Chapter 9

Sunday 29th February
Celestins 1988

No hangover, which is a bonus. In the evening David and Phil come round for an impromptu dinner to celebrate David's birthday. I am gobsmacked when David reveals that his Chateauneuf is actually a pristine bottle of Celestins 1988 from Bonneau. Nice.

Monday 1st March

Joy, oh joy! My friend David Pearce e-mailed me today to let me know that he will be appearing on a reality TV show from next weekend. At least I can now become addicted to something that bears some semblance to my real life instead of watching a bunch of vaccuous non-entities prance about for hours on end. Fit Farm is on Channel 4 at 6.00pm daily and wine-journal.com will supporting David not only because he is a pal and is someone associated with wine, but because I think he is going to be a canterkerous git who will piss off the other contestants and make entertaining viewing.

Tuesday 2nd March

California Tasting today. For some reason there is a jazz-ensemble tucked away in the corner, so loud that it is virtually impossible to converse with the winemakers. I am always suspicious of gimmicks during wine-tasting. To concentrate I need peace and quiet: not a bloody trumpet solo dancing on the grave of Miles Davis.

Wednesday 3rd March

Meet Nick P for a couple of beers after work. Nick used to be in my class at school and challenged my music supremacy. We were constantly embroiled in competition, who had the coolest new records or latest remix. I can hear him reading this now thinking "it was me, it was me!"

Matters came to a head on two occassions. Firstly when I frisbeed his Pink Floyd CD out of his bedroom window and secondly when we visited a friend on Canvey Island in about 1988. We piled into my second-hand, black-with-a-hint-of-rust Mini Cooper and he inadvisedly began criticizing Prince, whose Lovesexy tape I had just inserted. I refused to drive home until he apologised for his blasphemy and there ensued a stand-off in the drive-way for about thirty minutes waiting for an apology not forthcoming. Puerile, but funny at the time. If I remember correctly he retaliated by throwing my Beastie Boys "Fight For Your Right" seven-inch into the garden, which my dog Pebbles (R.I.P.) caught and ate.

Sunday 7th March

Parents up for the day. Tomoko cooks them an array of Japanese influenced tapas-style dishes that are uniformly delicious, even if mum does want to dump a load of ketchup on the teriyaki chicken. Dad inspects the walls that I am paranoid are rotting away with damp. Good news: I am being paranoid.

David Pearce

In the evening I watch Fit Farm on Channel 4, starring my friend David Pearce (pictured right.) I feel a pang of guilt having cooked him a calorific dinner before Xmas but he seems determined to shed those pounds. However I know he is going to cause trouble and I foresee him pissing off the other contestants and instructors within days. He is already showing signs of recalcitrance, describing the efforts of the life-style guru as "Bollocks". He is correct of course. There is a scene where the fitness instructors discuss how they are going to come down hard on him so they obviously don't know what they are letting themselves in for. But it is good to see a shot of David tasting some one using proper Riedels, even though they were probably wasted on Australian wine.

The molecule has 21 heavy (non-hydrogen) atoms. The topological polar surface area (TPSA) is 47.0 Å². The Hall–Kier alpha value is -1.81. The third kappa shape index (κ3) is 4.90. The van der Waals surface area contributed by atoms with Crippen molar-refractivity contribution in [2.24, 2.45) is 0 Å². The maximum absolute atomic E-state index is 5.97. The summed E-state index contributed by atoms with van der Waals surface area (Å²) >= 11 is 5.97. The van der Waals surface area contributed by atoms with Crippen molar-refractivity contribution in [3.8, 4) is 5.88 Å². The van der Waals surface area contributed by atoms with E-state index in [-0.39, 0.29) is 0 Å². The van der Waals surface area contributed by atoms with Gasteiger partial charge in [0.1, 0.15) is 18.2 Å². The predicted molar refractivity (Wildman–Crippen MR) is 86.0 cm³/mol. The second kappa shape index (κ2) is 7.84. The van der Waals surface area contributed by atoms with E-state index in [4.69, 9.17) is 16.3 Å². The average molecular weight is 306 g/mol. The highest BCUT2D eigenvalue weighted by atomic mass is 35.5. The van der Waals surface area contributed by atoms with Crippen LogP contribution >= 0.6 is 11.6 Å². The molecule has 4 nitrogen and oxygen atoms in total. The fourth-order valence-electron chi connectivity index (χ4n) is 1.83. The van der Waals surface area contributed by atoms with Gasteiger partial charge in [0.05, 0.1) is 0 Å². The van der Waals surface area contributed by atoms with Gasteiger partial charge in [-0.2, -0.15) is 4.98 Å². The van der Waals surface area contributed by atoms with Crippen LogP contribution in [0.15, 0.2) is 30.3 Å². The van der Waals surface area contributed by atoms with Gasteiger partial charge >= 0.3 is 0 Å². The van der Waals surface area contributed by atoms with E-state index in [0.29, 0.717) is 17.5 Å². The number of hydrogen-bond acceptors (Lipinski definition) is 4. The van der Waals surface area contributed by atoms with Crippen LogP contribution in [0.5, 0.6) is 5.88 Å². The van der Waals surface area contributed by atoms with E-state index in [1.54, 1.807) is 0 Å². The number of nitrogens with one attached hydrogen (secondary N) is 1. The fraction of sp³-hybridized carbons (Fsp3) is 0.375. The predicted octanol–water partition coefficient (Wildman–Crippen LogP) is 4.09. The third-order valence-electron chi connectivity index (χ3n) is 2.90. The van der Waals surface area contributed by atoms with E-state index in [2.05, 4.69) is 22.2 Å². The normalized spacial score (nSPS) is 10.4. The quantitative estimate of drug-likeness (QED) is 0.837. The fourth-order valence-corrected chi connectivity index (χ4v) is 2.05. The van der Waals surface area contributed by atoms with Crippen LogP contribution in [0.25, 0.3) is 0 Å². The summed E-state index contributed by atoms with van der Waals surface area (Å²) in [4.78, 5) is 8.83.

Anyway, good luck David!

Monday 8th March

Day off work. The previous night I receive a bit of a shock: Sopexa has a file on me. Tomoko was reading the "MetroLife" supplement in the "Evening Standard" when she comes across a surrepticiously taken photograph of me and my long redundant, neurotic Italian assistant at the Sopexa Burgundy tasting circa 1999. Who took this? How many other paparazzi style images of me are lying in dark cellars? For anyone remotely interested it is on page 35 of March 4th issue.

Watch the morning talk-show "Trisha", which this week involves a man who actually looks like a Benson & Hedges. His predicament involves his girlfriend and the minor obstacle of her being a prostitute siphoning off £6,000 from his bank account to pay for her herion addiction. Apart from that and the fact that both appear to have been lobotomised by a back-street surgeon, everything in their relationship is roses. Here he is, asking Trisha whether their relationship has a future? Err...no.

In the evening I drive down to Brighton to visit my cousin Caitlyn who is the same age as I (21...or thereabouts.) The journey should take an hour but I lose my bearings and end up admiring the sites of neighbouring Rottingdean. I eventually find her flat and she cooks me a delicious meal of garlic chicken atop a hillock of mash followed by pancakes whilst I proffer an Eiswein procured from the friend in the Mosel valley.

Topics of conversation include Reality TV, organic food, a brief summary of old relationships and the attributes of the 1986 Bordeaux vintage. Caitlyn is in fine fettle and she shows me her profile on the dating website where she has just arranged her first rendezvous. Yes, she is one of a multitude of friends seeking love and a meaningful relationship at an age when we are supposed to be providing the next generation. Instead most of my friends' love lives resemble an archipelago of islands, each inhabited by a solitary lonely heart shipwrecked by failed lover and each sending messages in a bottle across the sea in the hope that one lands on "Mr. Right's" island. In order to aid Caitlyn in her quest, I include a photo of her and can vouch for her quick-witted humour, literacy, good-looks and ebullient personality. She is seeking someone who owns a Classed Growth chateau in Bordeaux (so none of you garagistes need apply) whose wines regularly score 90+ Parker points. She is willing to sample the wines on a regular basis, though the bottles would have to be courriered to her address in Brighton.